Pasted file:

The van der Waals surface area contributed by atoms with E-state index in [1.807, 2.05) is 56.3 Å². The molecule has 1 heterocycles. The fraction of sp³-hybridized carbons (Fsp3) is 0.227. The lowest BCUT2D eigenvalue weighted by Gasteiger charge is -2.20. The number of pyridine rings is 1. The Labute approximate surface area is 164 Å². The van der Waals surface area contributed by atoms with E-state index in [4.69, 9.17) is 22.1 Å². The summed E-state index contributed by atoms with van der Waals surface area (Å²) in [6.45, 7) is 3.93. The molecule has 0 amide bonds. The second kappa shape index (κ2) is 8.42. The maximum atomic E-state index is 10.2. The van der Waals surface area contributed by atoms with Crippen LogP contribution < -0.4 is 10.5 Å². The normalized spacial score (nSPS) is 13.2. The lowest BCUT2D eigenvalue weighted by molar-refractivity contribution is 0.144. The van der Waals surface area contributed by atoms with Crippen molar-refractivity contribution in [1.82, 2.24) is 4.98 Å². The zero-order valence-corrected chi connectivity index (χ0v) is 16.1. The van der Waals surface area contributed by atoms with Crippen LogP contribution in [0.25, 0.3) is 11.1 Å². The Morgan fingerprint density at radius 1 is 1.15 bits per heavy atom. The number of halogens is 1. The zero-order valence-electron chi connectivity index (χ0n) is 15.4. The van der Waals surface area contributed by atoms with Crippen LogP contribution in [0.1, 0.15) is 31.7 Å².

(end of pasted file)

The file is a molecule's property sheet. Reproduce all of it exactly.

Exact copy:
The van der Waals surface area contributed by atoms with E-state index in [1.807, 2.05) is 56.3 Å². The molecule has 1 heterocycles. The fraction of sp³-hybridized carbons (Fsp3) is 0.227. The lowest BCUT2D eigenvalue weighted by Gasteiger charge is -2.20. The number of pyridine rings is 1. The Labute approximate surface area is 164 Å². The van der Waals surface area contributed by atoms with E-state index in [4.69, 9.17) is 22.1 Å². The summed E-state index contributed by atoms with van der Waals surface area (Å²) in [6.45, 7) is 3.93. The molecule has 0 amide bonds. The second kappa shape index (κ2) is 8.42. The maximum atomic E-state index is 10.2. The van der Waals surface area contributed by atoms with Crippen LogP contribution < -0.4 is 10.5 Å². The normalized spacial score (nSPS) is 13.2. The lowest BCUT2D eigenvalue weighted by molar-refractivity contribution is 0.144. The van der Waals surface area contributed by atoms with Crippen molar-refractivity contribution in [1.82, 2.24) is 4.98 Å². The zero-order valence-corrected chi connectivity index (χ0v) is 16.1. The van der Waals surface area contributed by atoms with Crippen LogP contribution in [0.25, 0.3) is 11.1 Å². The Morgan fingerprint density at radius 1 is 1.15 bits per heavy atom. The number of halogens is 1. The zero-order valence-electron chi connectivity index (χ0n) is 15.4. The van der Waals surface area contributed by atoms with Crippen LogP contribution in [0.1, 0.15) is 31.7 Å².